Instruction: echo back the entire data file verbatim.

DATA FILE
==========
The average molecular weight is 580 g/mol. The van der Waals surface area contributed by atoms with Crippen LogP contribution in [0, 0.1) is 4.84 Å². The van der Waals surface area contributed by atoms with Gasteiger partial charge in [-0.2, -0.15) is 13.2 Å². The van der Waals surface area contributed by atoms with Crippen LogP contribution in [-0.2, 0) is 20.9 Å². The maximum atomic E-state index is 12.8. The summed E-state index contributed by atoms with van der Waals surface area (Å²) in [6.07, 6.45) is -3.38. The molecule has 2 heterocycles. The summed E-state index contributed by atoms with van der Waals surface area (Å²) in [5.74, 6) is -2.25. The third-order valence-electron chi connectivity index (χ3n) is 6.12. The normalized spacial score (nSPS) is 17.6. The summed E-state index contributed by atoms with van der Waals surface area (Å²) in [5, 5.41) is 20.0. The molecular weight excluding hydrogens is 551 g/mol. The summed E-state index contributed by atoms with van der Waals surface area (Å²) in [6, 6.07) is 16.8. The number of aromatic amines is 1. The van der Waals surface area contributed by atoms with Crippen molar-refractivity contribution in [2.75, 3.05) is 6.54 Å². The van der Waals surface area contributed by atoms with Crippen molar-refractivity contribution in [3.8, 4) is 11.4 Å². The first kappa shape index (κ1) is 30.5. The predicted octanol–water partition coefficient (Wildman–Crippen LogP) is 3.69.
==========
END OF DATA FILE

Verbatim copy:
The average molecular weight is 580 g/mol. The van der Waals surface area contributed by atoms with Crippen LogP contribution in [0, 0.1) is 4.84 Å². The van der Waals surface area contributed by atoms with Gasteiger partial charge in [-0.2, -0.15) is 13.2 Å². The van der Waals surface area contributed by atoms with Crippen LogP contribution in [-0.2, 0) is 20.9 Å². The maximum atomic E-state index is 12.8. The summed E-state index contributed by atoms with van der Waals surface area (Å²) in [6.07, 6.45) is -3.38. The molecule has 2 heterocycles. The summed E-state index contributed by atoms with van der Waals surface area (Å²) in [5.74, 6) is -2.25. The third-order valence-electron chi connectivity index (χ3n) is 6.12. The normalized spacial score (nSPS) is 17.6. The summed E-state index contributed by atoms with van der Waals surface area (Å²) in [5, 5.41) is 20.0. The molecular weight excluding hydrogens is 551 g/mol. The summed E-state index contributed by atoms with van der Waals surface area (Å²) in [6, 6.07) is 16.8. The number of aromatic amines is 1. The van der Waals surface area contributed by atoms with Crippen molar-refractivity contribution in [2.75, 3.05) is 6.54 Å². The van der Waals surface area contributed by atoms with Crippen molar-refractivity contribution in [3.8, 4) is 11.4 Å². The first kappa shape index (κ1) is 30.5. The predicted octanol–water partition coefficient (Wildman–Crippen LogP) is 3.69.